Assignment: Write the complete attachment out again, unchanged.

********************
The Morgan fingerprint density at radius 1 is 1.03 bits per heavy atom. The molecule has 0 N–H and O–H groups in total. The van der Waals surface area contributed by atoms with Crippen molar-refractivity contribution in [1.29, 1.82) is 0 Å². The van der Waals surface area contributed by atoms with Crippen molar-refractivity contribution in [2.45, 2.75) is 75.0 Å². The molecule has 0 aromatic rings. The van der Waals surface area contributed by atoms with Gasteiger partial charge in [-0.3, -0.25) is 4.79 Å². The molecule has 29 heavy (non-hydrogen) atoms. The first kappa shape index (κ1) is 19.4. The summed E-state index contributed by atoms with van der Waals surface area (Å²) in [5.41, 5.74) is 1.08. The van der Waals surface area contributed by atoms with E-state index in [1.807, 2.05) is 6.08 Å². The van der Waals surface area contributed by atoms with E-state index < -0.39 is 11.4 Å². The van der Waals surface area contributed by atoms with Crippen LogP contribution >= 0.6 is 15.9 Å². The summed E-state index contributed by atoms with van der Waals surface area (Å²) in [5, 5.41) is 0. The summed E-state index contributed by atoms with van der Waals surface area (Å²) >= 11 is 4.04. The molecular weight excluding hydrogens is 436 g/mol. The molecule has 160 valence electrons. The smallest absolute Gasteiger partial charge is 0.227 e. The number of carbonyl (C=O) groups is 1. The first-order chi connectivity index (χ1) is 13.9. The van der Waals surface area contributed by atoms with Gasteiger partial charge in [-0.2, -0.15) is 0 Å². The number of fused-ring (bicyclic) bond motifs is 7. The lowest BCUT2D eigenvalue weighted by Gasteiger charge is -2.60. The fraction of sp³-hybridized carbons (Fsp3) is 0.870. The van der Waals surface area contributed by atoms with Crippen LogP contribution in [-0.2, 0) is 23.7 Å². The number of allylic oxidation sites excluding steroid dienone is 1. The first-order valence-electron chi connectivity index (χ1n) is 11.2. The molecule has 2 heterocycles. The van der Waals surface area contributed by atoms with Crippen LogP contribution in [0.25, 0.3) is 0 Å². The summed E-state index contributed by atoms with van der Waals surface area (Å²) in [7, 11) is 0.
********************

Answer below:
The Morgan fingerprint density at radius 1 is 1.03 bits per heavy atom. The molecule has 0 N–H and O–H groups in total. The van der Waals surface area contributed by atoms with Crippen molar-refractivity contribution in [1.29, 1.82) is 0 Å². The van der Waals surface area contributed by atoms with Crippen molar-refractivity contribution in [2.45, 2.75) is 75.0 Å². The molecule has 0 aromatic rings. The van der Waals surface area contributed by atoms with Gasteiger partial charge in [-0.3, -0.25) is 4.79 Å². The molecule has 29 heavy (non-hydrogen) atoms. The first kappa shape index (κ1) is 19.4. The summed E-state index contributed by atoms with van der Waals surface area (Å²) in [5.41, 5.74) is 1.08. The van der Waals surface area contributed by atoms with E-state index in [1.807, 2.05) is 6.08 Å². The van der Waals surface area contributed by atoms with E-state index < -0.39 is 11.4 Å². The van der Waals surface area contributed by atoms with Crippen LogP contribution >= 0.6 is 15.9 Å². The summed E-state index contributed by atoms with van der Waals surface area (Å²) in [5, 5.41) is 0. The summed E-state index contributed by atoms with van der Waals surface area (Å²) >= 11 is 4.04. The molecular weight excluding hydrogens is 436 g/mol. The molecule has 160 valence electrons. The smallest absolute Gasteiger partial charge is 0.227 e. The number of carbonyl (C=O) groups is 1. The first-order chi connectivity index (χ1) is 13.9. The van der Waals surface area contributed by atoms with Gasteiger partial charge in [-0.2, -0.15) is 0 Å². The number of fused-ring (bicyclic) bond motifs is 7. The lowest BCUT2D eigenvalue weighted by Gasteiger charge is -2.60. The fraction of sp³-hybridized carbons (Fsp3) is 0.870. The van der Waals surface area contributed by atoms with Crippen LogP contribution in [-0.2, 0) is 23.7 Å². The number of allylic oxidation sites excluding steroid dienone is 1. The first-order valence-electron chi connectivity index (χ1n) is 11.2. The molecule has 2 heterocycles. The van der Waals surface area contributed by atoms with Crippen LogP contribution in [0.25, 0.3) is 0 Å². The summed E-state index contributed by atoms with van der Waals surface area (Å²) in [7, 11) is 0.